- two incidents involving Jerry McGrath, who was later convicted of murdering Sylvia Roche-Kelly in Limerick 2007

- the investigation of sexual offences and child pornography offences by a priest with particular regard to the loss of a computer seized during the course of that investigation

- the investigation of the allegations made by Sgt Maurice McCabe of malpractice and corruption in relation to the PULSE records seized from him in October 2010

- the investigation by An Garda Síochána and the Minister for Justice of the complaints made by Sgt Maurice McCabe in relation to these and other matters “and such other like matters as may seem appropriate”

- The general conduct of policing at Bailieboro Garda District in 2007/2008

- The management and operational structure and resource allocation to the garda district

- The Garda investigation into a public order incident and possible sex assault on a bus at Kingscourt, Co Cavan in February 2007

- The investigation of an assault at the Lakeside Manor Hotel on April 14th, 2007.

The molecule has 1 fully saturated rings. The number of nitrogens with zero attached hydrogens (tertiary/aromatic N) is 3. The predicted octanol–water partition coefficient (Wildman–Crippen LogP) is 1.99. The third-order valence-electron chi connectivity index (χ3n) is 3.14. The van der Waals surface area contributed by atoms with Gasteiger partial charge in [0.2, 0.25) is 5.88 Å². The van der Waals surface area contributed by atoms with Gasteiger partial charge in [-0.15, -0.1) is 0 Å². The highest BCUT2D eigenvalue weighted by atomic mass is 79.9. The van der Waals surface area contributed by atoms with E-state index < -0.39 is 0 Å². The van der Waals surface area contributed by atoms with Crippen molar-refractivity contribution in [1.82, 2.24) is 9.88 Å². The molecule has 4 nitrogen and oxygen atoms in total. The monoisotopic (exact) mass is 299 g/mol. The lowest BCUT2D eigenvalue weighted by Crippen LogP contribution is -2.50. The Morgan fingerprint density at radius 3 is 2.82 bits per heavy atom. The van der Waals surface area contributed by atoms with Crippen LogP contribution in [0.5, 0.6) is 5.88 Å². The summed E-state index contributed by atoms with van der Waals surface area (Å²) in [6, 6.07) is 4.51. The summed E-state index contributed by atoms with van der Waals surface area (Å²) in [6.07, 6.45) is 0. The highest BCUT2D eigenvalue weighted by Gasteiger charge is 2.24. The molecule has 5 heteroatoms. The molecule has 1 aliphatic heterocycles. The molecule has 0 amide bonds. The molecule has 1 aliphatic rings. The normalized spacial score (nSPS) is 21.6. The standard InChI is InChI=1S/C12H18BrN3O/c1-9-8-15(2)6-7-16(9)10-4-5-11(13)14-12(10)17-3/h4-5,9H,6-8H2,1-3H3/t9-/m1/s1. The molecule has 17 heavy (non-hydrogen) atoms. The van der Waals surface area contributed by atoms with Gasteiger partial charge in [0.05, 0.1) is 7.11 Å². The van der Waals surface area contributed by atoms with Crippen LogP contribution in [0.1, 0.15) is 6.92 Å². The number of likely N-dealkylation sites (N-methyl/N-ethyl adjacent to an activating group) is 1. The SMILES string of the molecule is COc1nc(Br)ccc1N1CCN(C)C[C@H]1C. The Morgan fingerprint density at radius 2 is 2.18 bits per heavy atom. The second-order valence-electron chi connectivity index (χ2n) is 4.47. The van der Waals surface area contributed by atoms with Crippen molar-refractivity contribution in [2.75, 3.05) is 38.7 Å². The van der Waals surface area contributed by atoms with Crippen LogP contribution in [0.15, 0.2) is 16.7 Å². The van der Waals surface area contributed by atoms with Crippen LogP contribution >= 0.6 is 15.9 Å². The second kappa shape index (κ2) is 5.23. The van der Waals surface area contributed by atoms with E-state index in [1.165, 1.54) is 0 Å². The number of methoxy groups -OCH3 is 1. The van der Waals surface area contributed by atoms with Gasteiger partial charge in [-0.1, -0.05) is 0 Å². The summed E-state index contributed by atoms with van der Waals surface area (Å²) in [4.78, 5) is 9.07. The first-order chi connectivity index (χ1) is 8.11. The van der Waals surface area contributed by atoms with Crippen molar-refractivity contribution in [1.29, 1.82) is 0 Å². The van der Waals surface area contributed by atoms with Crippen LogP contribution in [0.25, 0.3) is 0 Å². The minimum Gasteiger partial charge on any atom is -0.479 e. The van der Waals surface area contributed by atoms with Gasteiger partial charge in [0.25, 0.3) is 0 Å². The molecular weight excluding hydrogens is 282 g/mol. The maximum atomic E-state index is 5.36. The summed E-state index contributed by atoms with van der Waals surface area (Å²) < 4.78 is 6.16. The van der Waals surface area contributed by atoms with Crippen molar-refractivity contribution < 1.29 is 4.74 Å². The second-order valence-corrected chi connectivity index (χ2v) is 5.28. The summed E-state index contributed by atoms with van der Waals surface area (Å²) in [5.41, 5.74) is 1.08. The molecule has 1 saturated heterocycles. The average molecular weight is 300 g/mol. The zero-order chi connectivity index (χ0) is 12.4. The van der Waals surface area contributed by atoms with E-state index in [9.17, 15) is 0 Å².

Mr Guerin said it was beyond the scope of the review to make any determination on the complaints made by Sgt McCabe but that the documentation he examined “gives cause to share the concern expressed in them” and that there was “cause for concern as to the adequacy of the investigations that have taken place into these complaints”.

He said the “personal and professional consequences” experience of Sgt McCabe since making his complaints also gave cause for concern.

He said no complex organisation can “expect to succeed in its task if it cannot find the means of heeding the voice of a member whose immediate supervisors hold him in the high regard in which Sgt McCabe was held”.